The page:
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    On overvaluing road play (again)

    by Ken Pomeroy on Monday, March 7, 2011


    There were a couple of interesting pieces last week related to the importance of road play in evaluating a team’s postseason prospects. But both left me unconvinced that anyone should be emphasizing road play in particular when evaluating a team’s ability.

    First, there was a piece by Graham Watson at The Dagger (Will poor road teams buck NCAA Tournament trend?) which cited the fact that teams entering the NCAA tournament with a poor road record do not win many games. Of course they don’t – all of the examples were seeded seventh or worse. A little additional analysis might have changed the tone of the piece altogether. Teams seeded like those listed in the piece would have been expected to win 6.5 games (using Pete Tiernan’s PASE concept). They won eight, which is hardly an indictment of the heart/guts/will of teams that had a poor road record.

    The other piece was penned by Mike DeCourcy over at The Sporting News (Teams that win in March often first learn to win on the road). DeCourcy says

    “Over the past five years, 19 of the 20 Final Four teams had a winning road record. The exception: 2010 Duke, which went 5-5. Among that group, 14 were at least four games over the break-even mark in road games, and eight won at least 80 percent.”

    One could have replaced “road” with “home” in the title of DeCourcy’s piece and replaced the above passage with this…

    “Over the past five years, 20 of 20 Final Four teams lost no more than two conference home games. Their aggregate home conference record was 156-15. Final Four participants lost an average of less than one conference home game per year.”

    There is no logical reason to value the road fact over the home fact. They are both facts that are equally true. People will say there are no tournament games at home, but there aren’t any true road games either. It so happens that most teams that dominate at home are very good on the road and vice versa, and thus there’s a lot of overlap in both groups. The exceptions are interesting, though, and Kentucky represents an exception this season, just as Duke did last season, and Missouri did in 2009. (Since I wrote this, Washington has laid a couple of eggs at home and is no longer an exception on the scale of the teams previously mentioned.)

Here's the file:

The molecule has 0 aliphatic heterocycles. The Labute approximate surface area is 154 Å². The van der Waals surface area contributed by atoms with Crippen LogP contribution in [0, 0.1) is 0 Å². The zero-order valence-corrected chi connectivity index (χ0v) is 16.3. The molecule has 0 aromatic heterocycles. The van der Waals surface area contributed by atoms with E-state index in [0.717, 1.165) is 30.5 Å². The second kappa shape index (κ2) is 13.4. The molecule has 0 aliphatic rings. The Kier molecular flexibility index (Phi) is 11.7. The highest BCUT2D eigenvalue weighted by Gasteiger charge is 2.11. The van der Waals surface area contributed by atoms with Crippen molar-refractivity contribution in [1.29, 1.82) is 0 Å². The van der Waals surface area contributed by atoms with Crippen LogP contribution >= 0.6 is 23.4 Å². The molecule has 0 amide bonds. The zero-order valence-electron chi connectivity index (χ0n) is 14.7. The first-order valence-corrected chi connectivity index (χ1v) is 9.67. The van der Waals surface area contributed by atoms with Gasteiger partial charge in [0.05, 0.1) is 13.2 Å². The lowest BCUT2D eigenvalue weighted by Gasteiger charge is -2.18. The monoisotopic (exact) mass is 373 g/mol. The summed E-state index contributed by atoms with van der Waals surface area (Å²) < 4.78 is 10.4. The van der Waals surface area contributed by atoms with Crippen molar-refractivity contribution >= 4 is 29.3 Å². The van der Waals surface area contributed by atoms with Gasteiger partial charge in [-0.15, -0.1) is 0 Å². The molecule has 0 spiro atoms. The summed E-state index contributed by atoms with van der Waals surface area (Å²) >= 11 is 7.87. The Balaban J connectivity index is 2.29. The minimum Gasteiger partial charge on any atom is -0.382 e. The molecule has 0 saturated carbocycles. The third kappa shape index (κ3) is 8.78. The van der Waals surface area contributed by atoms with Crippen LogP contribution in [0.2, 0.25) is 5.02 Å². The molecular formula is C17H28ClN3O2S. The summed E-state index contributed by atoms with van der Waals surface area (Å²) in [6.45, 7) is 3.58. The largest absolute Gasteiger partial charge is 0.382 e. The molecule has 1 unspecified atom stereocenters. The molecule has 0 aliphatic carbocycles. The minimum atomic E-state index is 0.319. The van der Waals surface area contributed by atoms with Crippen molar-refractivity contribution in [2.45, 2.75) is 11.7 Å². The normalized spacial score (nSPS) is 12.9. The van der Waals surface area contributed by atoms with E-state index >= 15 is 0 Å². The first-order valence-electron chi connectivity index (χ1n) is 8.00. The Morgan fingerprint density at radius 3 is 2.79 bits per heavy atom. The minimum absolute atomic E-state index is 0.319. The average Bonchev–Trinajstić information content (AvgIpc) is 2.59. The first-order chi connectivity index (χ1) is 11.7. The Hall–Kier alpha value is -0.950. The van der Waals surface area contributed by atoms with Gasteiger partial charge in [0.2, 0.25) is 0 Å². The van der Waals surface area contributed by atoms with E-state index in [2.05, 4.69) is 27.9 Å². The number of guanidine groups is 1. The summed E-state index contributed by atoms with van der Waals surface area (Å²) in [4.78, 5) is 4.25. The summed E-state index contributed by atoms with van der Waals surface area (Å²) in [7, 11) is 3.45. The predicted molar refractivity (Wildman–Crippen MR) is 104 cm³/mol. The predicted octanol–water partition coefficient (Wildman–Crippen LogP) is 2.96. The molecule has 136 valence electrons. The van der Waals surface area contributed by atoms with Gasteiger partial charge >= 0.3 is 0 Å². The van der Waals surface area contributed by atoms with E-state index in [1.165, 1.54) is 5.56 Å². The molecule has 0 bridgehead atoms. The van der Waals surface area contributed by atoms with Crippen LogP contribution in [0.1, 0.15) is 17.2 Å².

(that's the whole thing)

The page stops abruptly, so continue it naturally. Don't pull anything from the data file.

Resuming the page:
This is not to say that 2011 Kentucky is 2010 Duke. It’s clear the Wildcats aren’t that good, but they certainly could be on the level of that ‘09 Mizzou team. And you wouldn’t come to that conclusion by focusing only on Kentucky’s road games. It’s 2011, and we are able to separate home-court advantage from a team’s performance. There is no reason to focus specifically on a subset (home or road) of a team’s games when evaluating them.

    Looking at one particular piece of data at the exclusion of others based on historical precedent is dangerous, because every fact has context. Before last season, one might have though it crazy that a team could shoot less than 45% and win a national title. (No title winner had shot worse than 45% since 1966 before last season.) Or before 2008, some thought it was not possible for a team to make 61% of its free throws and get within a bucket of a national title. But those things happened.

    You know why you rarely see teams that shoot 44% from the field win national titles? Because teams that shoot that bad typically have difficulty scoring. When looking beyond the shooting percentage, one could see that Duke was possibly a significant exception to that at this time last season.

    You know why you don’t see poor free throw shooting teams win national titles? Because teams that struggle with that typically struggle with a lot of other basketball skills (most notably, making shots while guarded), and thus aren’t very good in general. When one looked at Memphis in early March of 2008, one could see that they were good enough in other areas to possibly be an exception.

    And likewise, when teams do poorly on the road, they tend to also show vulnerabilities at home. But Kentucky is an exception. They almost surely won’t win a national title, and you’d be nuts to take an even money wager that they’ll get to the Final Four. But it’s not because their road performance reveals something negative about their heart/will/guts. It’s simply that they aren’t as good at playing basketball as Ohio State or Kansas or Duke or even Purdue, and they’ll have to play one of those teams to get to Houston.

    However, Kentucky’s road play, when viewed in isolation, understates its entire body of work by quite a bit. In evaluating their future, there’s no need to ignore half of their performance.